Tesla sees new financing, founder offers support
LOS ANGELES/DETROIT Oct 31 (Reuters) - Tesla Motors Inc expects to close a financing round of over $20 million from existing investors as soon as next week to bolster a cash balance now at $9 million, said Elon Musk, founder and chief executive of the electric car start-up.
Musk, who became a billionaire by founding PayPal, said he would personally ensure that the San Jose, California company would have enough cash to deliver all of its orders for the $109,000 Tesla Roadster, the first battery powered sports car.
"I've gone on record as saying that I am personally standing behind delivering the cars and the deposits for the company," Musk told Reuters late on Thursday.
"I have the means and wherewithal to do so. So people should have absolutely zero concern about their deposit."
Tesla has delivered less than 60 Roadsters despite having taken over 1,200 orders.
It has taken deposits of between $5,000 and $60,000 for those Roadster orders under a contract that specifies those funds can be used for Tesla's working capital, Musk said.
But like established automakers, Tesla has been hit hard by the recent turmoil in financial markets as well as cost overruns and production delays for the Roadster.
When Tesla failed to secure a $100-million investment round earlier this month, Musk cut 24 percent of the company's work force and delayed development work on a battery-powered electric sedan, known internally as the "Model S."
He also took the CEO post from Tesla's former chief executive, Ze'ev Drori.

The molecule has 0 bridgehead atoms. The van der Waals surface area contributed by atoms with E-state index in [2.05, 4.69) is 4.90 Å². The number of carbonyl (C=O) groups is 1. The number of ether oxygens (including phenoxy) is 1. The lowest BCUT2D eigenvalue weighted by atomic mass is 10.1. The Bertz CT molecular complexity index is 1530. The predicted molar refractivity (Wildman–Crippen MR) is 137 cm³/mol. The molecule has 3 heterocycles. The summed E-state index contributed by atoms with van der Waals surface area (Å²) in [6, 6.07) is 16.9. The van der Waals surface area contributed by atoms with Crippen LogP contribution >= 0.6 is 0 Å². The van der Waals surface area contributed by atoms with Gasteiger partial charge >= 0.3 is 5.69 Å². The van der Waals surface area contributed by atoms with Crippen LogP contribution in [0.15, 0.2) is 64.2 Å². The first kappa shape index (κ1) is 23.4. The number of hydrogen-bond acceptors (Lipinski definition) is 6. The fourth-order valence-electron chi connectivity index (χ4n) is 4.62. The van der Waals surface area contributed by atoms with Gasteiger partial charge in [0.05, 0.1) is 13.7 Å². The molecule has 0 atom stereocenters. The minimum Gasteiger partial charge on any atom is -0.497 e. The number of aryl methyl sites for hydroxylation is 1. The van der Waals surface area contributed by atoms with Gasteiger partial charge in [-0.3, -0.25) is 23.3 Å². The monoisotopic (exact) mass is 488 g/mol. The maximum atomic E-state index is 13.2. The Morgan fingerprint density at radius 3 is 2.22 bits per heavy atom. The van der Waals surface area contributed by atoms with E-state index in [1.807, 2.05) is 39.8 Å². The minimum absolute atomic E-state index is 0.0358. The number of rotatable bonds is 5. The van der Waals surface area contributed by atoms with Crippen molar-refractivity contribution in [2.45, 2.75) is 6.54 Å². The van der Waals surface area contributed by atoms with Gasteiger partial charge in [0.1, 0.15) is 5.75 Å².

"We didn't raise the $100 million but we still need to raise some money to get to cash flow positive," Musk said. "We actually probably only need on the order of $20 million to do that. We're going to raise more than that, but we only need about $20 million."
He added that the financing would come from existing investors in Tesla.
"My expectation is next week is likely," Musk said when asked about the timing.
Musk was speaking after an apparently disgruntled Tesla employee posted a letter to a Silicon Valley blog that suggested Tesla was running out of funds after a financial briefing for employees this week.
"It's a bit silly. If we had almost no money in the bank then one could say that we are about to run out of money. But I think it's kind of silly to say that with $9 million in the bank," Musk said.
In addition to the new financing round from investors, Tesla also expects to secure another $200 million in still-pending loans from the U.S. Department of Energy.
The San Jose, California-based company is counting on the taxpayer-backed loans to offset up to 80 percent of the development cost of the Model S. Tesla has said it expects that car to cost $60,000 and compete against the likes of the BMW 5-Series for luxury and performance.
Though Tesla is among the most high-profile makers of electric vehicles, it faces intense competition from established automakers like General Motors Corp (GM.N) and Nissan Motor Co Ltd (7201.T), and upstarts like Chinese battery maker BYD Co Ltd (1211.HK)
(Editing by Kim Coghill)
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